- May 7, 2020
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wow...that reminds me of a wedding reception I played decades ago.we had to set up on the lawn of this big house.so we're playing...and getting bit by mosquitos constantly...someone in the house brought us down a box of fabric softener sheets to wipe ourselves down with because they evidently double as mosquito repellent...well they worked to a degree...but not well enough...the band leader shut the band down after 2 sets saying we would not play under those conditions...incredibly we got full pay and the hosts understood...Played at a bonfire. Mosquitoes were biting the heck out of us. Then the band leader thought it was a great idea to have BOTH female lead singers without one bit of rhythm play tambourines and that was all I could in my in ear monitors.
tambourines + most singers = death.Played at a bonfire. Mosquitoes were biting the heck out of us. Then the band leader thought it was a great idea to have BOTH female lead singers without one bit of rhythm play tambourines and that was all I could in my in ear monitors.
This one made me laugh! you had to have preictally smothered in that wet suit!When Living Colour released "Cult of Personality", I thought playing in a wetsuit was the coolest possible thing anyone had ever done. I was sixteen.
My band at the time landed a gig 989km away in front of two hundred people, requiring us to drive through the night to get there in a borrowed van. I decided this would be the perfect opportunity to play my trusty Swingstar and steal the show by wearing my friend's wetsuit. We were going to be remembered forever.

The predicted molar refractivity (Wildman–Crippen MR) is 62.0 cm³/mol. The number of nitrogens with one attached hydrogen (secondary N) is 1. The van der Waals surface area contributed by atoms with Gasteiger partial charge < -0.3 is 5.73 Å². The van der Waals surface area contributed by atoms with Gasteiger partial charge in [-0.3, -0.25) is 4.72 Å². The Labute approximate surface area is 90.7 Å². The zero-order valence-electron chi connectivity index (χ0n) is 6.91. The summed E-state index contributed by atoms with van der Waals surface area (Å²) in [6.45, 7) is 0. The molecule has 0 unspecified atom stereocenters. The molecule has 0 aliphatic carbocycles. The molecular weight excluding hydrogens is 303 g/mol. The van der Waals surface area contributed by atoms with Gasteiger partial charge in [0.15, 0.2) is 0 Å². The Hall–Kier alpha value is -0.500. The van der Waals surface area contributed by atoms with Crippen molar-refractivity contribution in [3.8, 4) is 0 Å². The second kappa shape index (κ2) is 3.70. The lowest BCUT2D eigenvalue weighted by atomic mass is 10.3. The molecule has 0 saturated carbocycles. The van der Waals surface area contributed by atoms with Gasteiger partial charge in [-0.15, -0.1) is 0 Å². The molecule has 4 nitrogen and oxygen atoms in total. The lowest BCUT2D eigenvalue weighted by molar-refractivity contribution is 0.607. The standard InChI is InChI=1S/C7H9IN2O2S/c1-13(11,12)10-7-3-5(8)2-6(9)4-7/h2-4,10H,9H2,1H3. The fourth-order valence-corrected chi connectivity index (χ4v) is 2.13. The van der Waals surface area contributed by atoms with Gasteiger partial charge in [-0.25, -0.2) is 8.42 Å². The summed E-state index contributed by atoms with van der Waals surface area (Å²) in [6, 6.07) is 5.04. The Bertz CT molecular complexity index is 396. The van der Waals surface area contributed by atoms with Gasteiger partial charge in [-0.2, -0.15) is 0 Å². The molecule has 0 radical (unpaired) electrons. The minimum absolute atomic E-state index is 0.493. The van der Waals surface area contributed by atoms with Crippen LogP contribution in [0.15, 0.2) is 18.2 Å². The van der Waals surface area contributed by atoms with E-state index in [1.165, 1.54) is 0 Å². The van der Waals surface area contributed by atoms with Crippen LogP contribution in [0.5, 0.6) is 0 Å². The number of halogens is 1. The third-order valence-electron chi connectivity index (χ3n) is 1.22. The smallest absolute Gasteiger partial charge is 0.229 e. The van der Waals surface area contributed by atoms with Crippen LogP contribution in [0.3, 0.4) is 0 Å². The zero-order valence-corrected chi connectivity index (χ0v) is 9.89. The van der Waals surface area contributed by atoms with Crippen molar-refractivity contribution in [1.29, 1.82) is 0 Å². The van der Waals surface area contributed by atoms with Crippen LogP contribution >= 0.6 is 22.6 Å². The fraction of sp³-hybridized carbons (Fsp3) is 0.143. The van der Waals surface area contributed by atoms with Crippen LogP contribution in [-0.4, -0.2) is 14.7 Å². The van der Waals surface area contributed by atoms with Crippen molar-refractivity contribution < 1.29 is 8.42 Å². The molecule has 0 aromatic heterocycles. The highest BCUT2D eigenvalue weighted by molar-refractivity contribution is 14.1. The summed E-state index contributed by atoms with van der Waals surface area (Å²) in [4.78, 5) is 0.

As I counted in and we played the first note, only myself and our bass player could be heard. Our guitarist had a problem. Unsure what to do, the bassist and I continued to play the intro for three minutes while our guitarist furiously tried everything he could to fix the problem with help from stageside.
During those three minutes, I discovered that wetsuits may look cool, but they are 1) incredibly stiff to play in when filled with dried-up salt water, and 2) on land, under stage lights, incredibly hot.
Eventually, the only solution for our guitarist was to swap guitars with the opening act. We readied ourselves, and...
The replacement guitar was tuned a step higher. Try as he might - and he tried real hard - he only managed to transpose every second or third chord correctly, meaning the entire song was a wildly dissonant mess of clashing chords, and as a bonus, I very nearly passed out from the heat.
It probably was memorable. But not quite for the reasons I was hoping.
Lol! I have had a good laugh at some of these stories...Many moons ago, the band I was in played a backyard party. It was at a huge house with an equally huge backyard. We built a full-on stage and had a two-car garage door on milk crates for the drum riser. Our bass player had this huge red & white striped parachute that we draped over the stages because it "looked cool".
After an afternoon of pre-party keg privilege's, we got ready to start playing. I neglected to realize my drum throne was riiiiiiiight on the edge of the drum riser. I sauntered up to my drums with a red Solo cup of libation and sat down. My bass player said he had looked around at me and all he saw was elbows and ankles going over the edge. Then all of a sudden I popped up from behind the stage with my drink in my hand and hadn't spilled a drop!
I had something similar happen a couple years ago.Long story short. I had a guy threaten me more than once simply because I was dating his ex.
As a convicted felon, for many previous assaults, my reporting him landed him back in jail for 6 months. He was big, crazy, and a hardened criminal.
Sure enough, after he was released, he showed up at one of our gigs.